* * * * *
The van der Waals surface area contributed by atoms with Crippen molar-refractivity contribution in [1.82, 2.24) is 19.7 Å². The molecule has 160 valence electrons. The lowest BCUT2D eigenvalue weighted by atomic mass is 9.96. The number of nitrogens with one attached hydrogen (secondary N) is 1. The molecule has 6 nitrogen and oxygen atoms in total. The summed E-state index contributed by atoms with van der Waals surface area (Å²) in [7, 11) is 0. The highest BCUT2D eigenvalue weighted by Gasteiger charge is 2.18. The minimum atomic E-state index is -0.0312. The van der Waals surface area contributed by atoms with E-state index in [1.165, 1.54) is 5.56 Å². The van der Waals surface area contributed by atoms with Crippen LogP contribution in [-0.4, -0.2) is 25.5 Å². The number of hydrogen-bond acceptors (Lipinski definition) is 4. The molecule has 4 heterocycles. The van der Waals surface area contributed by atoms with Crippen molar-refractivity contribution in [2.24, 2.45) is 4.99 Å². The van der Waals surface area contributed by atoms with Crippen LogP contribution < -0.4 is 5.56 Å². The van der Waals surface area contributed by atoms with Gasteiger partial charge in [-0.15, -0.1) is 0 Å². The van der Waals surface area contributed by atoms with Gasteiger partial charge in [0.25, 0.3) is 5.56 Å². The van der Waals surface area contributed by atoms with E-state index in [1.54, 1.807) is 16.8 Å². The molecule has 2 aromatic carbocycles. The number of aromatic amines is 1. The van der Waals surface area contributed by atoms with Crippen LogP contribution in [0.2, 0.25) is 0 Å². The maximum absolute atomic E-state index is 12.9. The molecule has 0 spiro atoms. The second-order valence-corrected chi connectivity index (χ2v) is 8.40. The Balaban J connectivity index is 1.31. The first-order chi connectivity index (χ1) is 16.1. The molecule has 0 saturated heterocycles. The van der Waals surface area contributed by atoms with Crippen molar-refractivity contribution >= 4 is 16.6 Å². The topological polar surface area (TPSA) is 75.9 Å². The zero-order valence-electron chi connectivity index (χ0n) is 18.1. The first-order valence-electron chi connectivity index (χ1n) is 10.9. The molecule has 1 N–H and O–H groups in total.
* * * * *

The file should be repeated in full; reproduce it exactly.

The van der Waals surface area contributed by atoms with Crippen molar-refractivity contribution in [1.82, 2.24) is 19.7 Å². The molecule has 160 valence electrons. The lowest BCUT2D eigenvalue weighted by atomic mass is 9.96. The number of nitrogens with one attached hydrogen (secondary N) is 1. The molecule has 6 nitrogen and oxygen atoms in total. The summed E-state index contributed by atoms with van der Waals surface area (Å²) in [7, 11) is 0. The highest BCUT2D eigenvalue weighted by Gasteiger charge is 2.18. The minimum atomic E-state index is -0.0312. The van der Waals surface area contributed by atoms with E-state index in [1.165, 1.54) is 5.56 Å². The van der Waals surface area contributed by atoms with Crippen LogP contribution in [-0.4, -0.2) is 25.5 Å². The number of hydrogen-bond acceptors (Lipinski definition) is 4. The molecule has 4 heterocycles. The van der Waals surface area contributed by atoms with Crippen molar-refractivity contribution in [2.24, 2.45) is 4.99 Å². The van der Waals surface area contributed by atoms with Crippen LogP contribution < -0.4 is 5.56 Å². The van der Waals surface area contributed by atoms with Gasteiger partial charge in [-0.15, -0.1) is 0 Å². The van der Waals surface area contributed by atoms with Gasteiger partial charge in [0.25, 0.3) is 5.56 Å². The van der Waals surface area contributed by atoms with E-state index in [1.54, 1.807) is 16.8 Å². The molecule has 2 aromatic carbocycles. The number of aromatic amines is 1. The van der Waals surface area contributed by atoms with Crippen LogP contribution in [0.2, 0.25) is 0 Å². The maximum absolute atomic E-state index is 12.9. The molecule has 0 spiro atoms. The second-order valence-corrected chi connectivity index (χ2v) is 8.40. The Balaban J connectivity index is 1.31. The first-order chi connectivity index (χ1) is 16.1. The molecule has 0 saturated heterocycles. The van der Waals surface area contributed by atoms with Crippen molar-refractivity contribution >= 4 is 16.6 Å². The topological polar surface area (TPSA) is 75.9 Å². The zero-order valence-electron chi connectivity index (χ0n) is 18.1. The first-order valence-electron chi connectivity index (χ1n) is 10.9. The molecule has 1 N–H and O–H groups in total.